But hang on…what if you don’t want your pooch plastered all over social media? Some people don’t like to advertise that they’re on holiday, for security reasons. Or maybe you just don’t use Facebook? (Hard to imagine, but there are people out there who don’t!)
Again, flexibility is the key. A good home dog boarder will ask about your online preferences and give you the choice between receiving public or private updates. I update all of Gail’s online media according to her instructions; she offers all owners the choice of public posts on Facebook and/or Instagram, or private updates via WhatsApp and/or email.
THINK: “The best dog boarding near me will ask for my permission before posting my dog on Facebook!”
Q12: Do you have reviews or testimonials from other owners?
Reviews and testimonials are everywhere online these days. Google, Yell, TripAdvisor, Amazon and others encourage us to comment about and check each other’s experiences of products and services before we buy. Overall, reviews are useful, provided that we don’t rely on them completely…
Unfortunately, no-one can prevent home dog boarding websites from using fake testimonials. Google reviews are a better indicator (very difficult to fake and Google removes thousands of suspect reviews) but there’s nothing to stop rival businesses from adding poor reviews to lower someone’s rating. Even when Gail provides the best service possible, there’s no guarantee her customer will leave a review (people are so busy) and frustratingly, according to the rules, she’s not allowed to ask for them.
Nonetheless, it’s still worth a look to see if your prospective home dog boarder has any reviews or testimonials on their website or any of the major review engines like Google and Yell. Don’t just look at the number of stars; go in and read their reviews. And if you can find a way to verify some of those reviews, even better. Gail has excellent reviews from people who would be happy to contact any prospective customers and confirm how good she is.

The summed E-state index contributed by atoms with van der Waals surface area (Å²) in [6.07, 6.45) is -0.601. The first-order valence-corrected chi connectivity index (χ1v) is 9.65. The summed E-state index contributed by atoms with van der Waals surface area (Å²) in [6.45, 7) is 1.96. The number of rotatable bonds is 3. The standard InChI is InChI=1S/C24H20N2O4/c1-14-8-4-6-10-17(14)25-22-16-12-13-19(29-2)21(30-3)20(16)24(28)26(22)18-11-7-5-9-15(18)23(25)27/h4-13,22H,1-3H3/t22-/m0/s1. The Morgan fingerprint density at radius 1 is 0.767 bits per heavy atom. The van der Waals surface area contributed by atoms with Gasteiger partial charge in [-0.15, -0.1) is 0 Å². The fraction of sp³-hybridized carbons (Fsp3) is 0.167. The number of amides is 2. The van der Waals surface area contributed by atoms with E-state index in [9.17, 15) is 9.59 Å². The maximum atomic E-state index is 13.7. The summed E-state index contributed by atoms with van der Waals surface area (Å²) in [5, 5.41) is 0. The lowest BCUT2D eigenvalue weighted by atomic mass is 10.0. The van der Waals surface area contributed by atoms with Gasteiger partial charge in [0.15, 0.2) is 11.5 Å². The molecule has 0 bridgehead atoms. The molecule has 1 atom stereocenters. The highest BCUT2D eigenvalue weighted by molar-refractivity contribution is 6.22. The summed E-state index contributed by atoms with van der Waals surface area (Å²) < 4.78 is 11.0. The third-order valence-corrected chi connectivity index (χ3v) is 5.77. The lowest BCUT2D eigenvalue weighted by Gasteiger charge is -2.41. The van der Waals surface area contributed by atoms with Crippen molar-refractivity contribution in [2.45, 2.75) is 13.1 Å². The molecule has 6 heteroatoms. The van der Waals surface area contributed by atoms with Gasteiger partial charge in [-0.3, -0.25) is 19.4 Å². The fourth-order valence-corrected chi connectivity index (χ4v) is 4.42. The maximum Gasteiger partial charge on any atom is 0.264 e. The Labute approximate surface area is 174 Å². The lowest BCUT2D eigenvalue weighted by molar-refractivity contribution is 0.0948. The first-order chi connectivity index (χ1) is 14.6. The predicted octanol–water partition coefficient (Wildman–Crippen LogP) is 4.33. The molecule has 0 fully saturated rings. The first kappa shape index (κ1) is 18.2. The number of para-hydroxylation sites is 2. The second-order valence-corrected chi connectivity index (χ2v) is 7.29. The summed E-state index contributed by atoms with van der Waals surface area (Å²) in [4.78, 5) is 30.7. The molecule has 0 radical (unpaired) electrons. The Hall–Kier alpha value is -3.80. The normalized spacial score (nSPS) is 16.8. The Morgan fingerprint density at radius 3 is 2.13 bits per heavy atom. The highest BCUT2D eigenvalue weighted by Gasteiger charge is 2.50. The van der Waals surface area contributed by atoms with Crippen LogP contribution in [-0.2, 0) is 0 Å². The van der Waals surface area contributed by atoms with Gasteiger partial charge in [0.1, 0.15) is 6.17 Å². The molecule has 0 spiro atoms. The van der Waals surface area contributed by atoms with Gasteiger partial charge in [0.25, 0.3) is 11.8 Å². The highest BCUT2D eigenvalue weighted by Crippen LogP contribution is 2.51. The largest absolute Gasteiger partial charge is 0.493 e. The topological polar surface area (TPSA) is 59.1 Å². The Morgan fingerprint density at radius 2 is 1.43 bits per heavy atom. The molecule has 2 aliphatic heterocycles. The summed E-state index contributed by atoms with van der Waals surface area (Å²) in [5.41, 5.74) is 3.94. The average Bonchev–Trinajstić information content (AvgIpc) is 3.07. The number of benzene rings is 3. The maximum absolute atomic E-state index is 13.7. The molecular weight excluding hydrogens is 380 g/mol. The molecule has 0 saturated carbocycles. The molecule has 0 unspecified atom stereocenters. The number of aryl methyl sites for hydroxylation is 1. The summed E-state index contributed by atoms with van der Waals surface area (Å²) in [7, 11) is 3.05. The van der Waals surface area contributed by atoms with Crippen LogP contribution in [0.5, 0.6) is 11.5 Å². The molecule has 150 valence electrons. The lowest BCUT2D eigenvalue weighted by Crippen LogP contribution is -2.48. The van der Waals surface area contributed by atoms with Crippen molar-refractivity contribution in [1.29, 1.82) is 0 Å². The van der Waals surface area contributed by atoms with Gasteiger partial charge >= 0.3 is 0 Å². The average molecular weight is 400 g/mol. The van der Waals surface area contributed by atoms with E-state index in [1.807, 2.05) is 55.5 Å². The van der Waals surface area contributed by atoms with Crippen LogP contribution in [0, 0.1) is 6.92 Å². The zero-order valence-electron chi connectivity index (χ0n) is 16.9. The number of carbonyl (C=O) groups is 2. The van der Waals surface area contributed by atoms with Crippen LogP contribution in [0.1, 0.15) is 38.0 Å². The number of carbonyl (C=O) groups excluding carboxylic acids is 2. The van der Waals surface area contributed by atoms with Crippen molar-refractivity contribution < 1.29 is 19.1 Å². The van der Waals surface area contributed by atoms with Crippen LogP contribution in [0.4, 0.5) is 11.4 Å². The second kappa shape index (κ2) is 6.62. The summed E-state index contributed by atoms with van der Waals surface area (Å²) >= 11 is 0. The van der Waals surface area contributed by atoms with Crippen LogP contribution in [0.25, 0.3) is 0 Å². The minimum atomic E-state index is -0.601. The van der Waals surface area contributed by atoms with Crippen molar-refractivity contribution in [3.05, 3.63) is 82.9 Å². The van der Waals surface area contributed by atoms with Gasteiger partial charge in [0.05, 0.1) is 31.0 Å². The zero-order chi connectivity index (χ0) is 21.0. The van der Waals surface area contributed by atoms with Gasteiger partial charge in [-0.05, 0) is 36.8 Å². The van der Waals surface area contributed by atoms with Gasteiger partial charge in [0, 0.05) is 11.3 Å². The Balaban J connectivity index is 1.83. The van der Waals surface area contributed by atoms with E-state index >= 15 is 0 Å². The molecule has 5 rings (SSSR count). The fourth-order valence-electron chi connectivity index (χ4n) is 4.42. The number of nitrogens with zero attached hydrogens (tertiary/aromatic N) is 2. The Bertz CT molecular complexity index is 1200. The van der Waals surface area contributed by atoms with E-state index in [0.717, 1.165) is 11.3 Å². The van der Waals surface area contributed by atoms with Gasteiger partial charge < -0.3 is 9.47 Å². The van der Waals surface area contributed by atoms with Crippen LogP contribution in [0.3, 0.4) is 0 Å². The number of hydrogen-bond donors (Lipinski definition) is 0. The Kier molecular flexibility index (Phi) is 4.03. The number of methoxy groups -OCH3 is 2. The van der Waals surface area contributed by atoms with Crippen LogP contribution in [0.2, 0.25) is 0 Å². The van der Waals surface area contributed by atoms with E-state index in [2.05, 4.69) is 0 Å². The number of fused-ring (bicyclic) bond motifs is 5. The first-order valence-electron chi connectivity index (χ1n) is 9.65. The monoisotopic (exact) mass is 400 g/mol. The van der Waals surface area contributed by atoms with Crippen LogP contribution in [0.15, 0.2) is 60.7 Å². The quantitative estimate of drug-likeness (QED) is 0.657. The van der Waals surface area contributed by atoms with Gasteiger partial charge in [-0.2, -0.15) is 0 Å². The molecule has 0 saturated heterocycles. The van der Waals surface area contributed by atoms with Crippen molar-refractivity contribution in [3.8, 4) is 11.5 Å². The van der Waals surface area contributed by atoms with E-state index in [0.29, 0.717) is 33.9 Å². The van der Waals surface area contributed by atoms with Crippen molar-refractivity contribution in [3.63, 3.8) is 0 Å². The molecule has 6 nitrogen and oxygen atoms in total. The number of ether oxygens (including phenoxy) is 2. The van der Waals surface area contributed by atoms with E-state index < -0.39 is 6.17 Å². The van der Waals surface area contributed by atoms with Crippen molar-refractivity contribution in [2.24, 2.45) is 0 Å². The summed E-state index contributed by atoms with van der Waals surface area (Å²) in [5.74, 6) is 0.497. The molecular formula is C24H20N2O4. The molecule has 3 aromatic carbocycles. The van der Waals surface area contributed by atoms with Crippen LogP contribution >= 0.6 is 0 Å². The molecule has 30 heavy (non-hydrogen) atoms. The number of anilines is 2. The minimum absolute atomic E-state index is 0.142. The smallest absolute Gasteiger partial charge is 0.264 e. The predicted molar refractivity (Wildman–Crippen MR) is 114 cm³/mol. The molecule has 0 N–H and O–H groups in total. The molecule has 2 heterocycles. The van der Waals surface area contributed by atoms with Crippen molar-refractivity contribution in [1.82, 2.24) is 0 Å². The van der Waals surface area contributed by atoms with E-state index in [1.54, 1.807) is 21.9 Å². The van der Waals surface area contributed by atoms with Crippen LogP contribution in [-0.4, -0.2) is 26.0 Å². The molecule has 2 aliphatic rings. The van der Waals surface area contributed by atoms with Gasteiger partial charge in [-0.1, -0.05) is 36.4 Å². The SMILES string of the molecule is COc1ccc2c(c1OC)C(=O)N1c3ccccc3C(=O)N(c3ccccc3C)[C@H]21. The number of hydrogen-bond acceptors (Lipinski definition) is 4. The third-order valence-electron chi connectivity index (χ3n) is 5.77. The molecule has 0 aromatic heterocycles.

THINK: “The best dog boarding near me will have good reviews that I can verify.”
Is there a Q13?
No, but if I was going to add one, it would be, “What is my gut telling me?” In your search for the best dog boarding solution, you’ll speak to and meet various people. You know your dog and you’ll very quickly get a feel for whether they are a good fit or not. If you’re uneasy, perhaps look a little further.
Some of these 12 questions will provide crystal-clear answers: dog boarders that are not licensed, not insured, not pet first-aiders or have no paperwork should be avoided like the plague! Others may need more consideration.
Importantly, I think you should look for flexibility in the answers. If your chosen home dog boarder tries to make you fit in with their way of doing things, then they might not be quite right for you and your dog. But if they show a genuine willingness to be adaptable and sensitive to your dog’s needs, then you may well have succeeded in your Google-quest to find “the BEST dog boarder near me”!
Talk to me!
Please would you tell me about
- your experiences of home dog boarding?
- what you think makes a good home boarder?
- any unusual canine enrichment activities you have discovered?
Simply LEAVE A REPLY below and share your thoughts.
If you’ve had a bad experience of home boarding, please comment but no names, please. Personal attacks on named people or establishments will be removed. Thank you.